Like most classically trained musicians Laura studied piano and cello as a young child and fell in love with electronic music as well as celtic harp in her later years.  Combining the three styles of music seems like a natural extension of her years as a symphonic musician and a music educator.  She resides in the central valley of California and is the owner of her recording label Blue Steer Studios    Mossflower Country and her latest score for Border Guardians of Ackernon is composed with large scale orchestrations and choir in the scope of a big-budget feature film.   Her current projects include scoring a yet untitled documentary about web series and her upcoming album Gypsy Road.

You can also follow her on Twitter!/BlueSteerStudio and


What was it like creating the soundtrack for "Border Guardians of Ackernon"?

Working on an indie project means little to no money so I try to take projects that appeal to me.   I really love fantasy books and movies so I couldn’t wait to start working on this one!  It’s an amazingly well thought out story set in a world with Russian and Mongolian influences.    I’ve had some experience with doing Asian music in previous projects but had never attempted anything of a Russian nature so this was new and fun for me.

I was going to have to work very fast once the filming was done so I started working on themes as soon as I could with the director’s input.  It was definitely a collaborative process all the way.  The director wanted music that was mature and deep to fit the characters and epic because even though they were very short episodes they were to connect together as a larger work resembling a feature film.  Again because there wasn’t a big budget I did most of the instruments myself enlisting the aid of some friends, and sweetened it with sampled sequencing.

One of the more interesting days was working on the “under-voicing” for the scene where Arges speaks telepathically to the camp counselors.  Each scene had to present his voice in a musical context corresponding to their personalities.  It was tricky and difficult to make sure his actual voice wasn’t masked and that the dialogue remained clear.
How do you define success?

When I’ve given the director absolutely what he wanted for a scene.  This can be easier said than done.  This kind of success is a result of good communication and collaboration within the team of people making the film. It also points out how important it is to ask the right questions from the director and if you need to ask questions from the art department too.   It’s so vitally important for the music to enhance the scene and not detract from it and getting just the right emotion.

I also define success in a broader sense of getting to do what I want to do with no restrictions.  (Other than my own self-imposed ones)   For that to happen I need to receive recognition that what I’m doing has value and others want it to be done by me.  I’ll be the first one to admit that usually needs be by selling CD’s, commissions, and contracts for work. If the work pays for the costs of making it then that is a success!  Awards can also be a nice way to show that your work has value.  I also like to use my work in classroom settings to turn kids onto film music and the broader realm of classical music.  That can be very rewarding.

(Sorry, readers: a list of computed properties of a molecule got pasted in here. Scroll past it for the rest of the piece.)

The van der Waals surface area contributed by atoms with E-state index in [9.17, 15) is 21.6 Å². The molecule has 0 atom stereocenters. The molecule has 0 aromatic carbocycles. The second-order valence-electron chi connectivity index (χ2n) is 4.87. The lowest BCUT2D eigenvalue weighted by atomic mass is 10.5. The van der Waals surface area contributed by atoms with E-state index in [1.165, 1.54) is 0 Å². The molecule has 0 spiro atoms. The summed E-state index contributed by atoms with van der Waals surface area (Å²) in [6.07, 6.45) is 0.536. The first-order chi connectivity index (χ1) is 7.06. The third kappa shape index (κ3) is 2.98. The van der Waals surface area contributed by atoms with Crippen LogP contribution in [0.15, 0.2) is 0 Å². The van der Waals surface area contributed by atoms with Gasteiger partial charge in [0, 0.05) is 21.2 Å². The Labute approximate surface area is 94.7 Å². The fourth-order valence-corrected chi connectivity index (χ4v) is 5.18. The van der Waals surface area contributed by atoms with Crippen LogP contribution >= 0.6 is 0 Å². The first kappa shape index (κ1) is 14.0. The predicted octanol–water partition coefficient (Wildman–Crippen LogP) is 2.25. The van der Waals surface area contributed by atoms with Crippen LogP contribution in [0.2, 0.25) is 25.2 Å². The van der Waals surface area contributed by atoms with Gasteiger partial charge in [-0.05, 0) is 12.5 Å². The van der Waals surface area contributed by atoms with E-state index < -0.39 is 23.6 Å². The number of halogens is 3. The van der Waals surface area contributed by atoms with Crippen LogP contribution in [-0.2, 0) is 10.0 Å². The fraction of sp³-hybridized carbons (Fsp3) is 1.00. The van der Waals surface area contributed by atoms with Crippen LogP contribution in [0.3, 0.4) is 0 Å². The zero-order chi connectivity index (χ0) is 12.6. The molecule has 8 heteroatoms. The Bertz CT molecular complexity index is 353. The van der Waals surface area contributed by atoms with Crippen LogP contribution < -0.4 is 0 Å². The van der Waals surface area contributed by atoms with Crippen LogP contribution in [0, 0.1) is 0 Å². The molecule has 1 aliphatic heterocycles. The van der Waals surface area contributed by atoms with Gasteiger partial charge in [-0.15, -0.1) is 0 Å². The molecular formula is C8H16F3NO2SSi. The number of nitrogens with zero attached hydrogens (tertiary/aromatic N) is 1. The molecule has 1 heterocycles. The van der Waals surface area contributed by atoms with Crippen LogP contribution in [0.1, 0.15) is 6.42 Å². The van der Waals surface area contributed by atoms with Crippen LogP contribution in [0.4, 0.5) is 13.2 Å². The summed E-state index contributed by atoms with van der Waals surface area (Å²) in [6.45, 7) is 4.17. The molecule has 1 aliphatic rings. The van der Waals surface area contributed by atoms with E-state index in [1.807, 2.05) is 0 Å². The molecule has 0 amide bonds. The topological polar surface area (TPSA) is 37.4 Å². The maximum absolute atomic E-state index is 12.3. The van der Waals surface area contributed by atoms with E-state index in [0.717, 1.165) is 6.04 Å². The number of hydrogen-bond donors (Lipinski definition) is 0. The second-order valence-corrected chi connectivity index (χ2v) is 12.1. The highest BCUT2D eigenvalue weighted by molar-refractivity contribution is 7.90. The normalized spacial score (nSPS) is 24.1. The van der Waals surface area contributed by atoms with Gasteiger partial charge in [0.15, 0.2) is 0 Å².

How do you handle rejection? 

Rejection is not necessarily failure.  Art is subjective.  I’ve experienced tons of rejection and even though I’m not happy that my music wasn’t well received I can honestly say it’s made me a better composer. I don’t give up.  Rejection forces me to try to hear my music more objectively and to also address what elements are important for me to get feedback on, and which are not.   Every artist has some aspect of their art where outside opinions just don’t matter.    So, because I want to be commercially successful, I pay attention to these elements and work on trying to give the listeners what they are looking for while still retaining my own sense of style.   But my music has to always be what I want first.  If I don’t like it then it doesn’t matter what someone else thinks of it.

Rejection also happens without me even knowing about it.  And it happens without really knowing why.  It’s like getting a “D” on a paper at school and not knowing what was wrong with it.  I would like to know if it was rejected for something that can be improved like mixing or recording quality or if it was rejected for a more subjective nature.

What inspired you to create Blue Steer Studios

I was starting to do more projects of a professional nature and I wanted to present a more business-like image to my clients.  It was also important to me for the community (and my peers) to see that I was taking composing seriously and that it was not just a hobby fun thing to do.  I was also starting to get more corporate and private accounts and making some money and spending it.  My accountant suggested that I start a business for tax reasons so that I could write off my expenses against my revenue.  Great advice!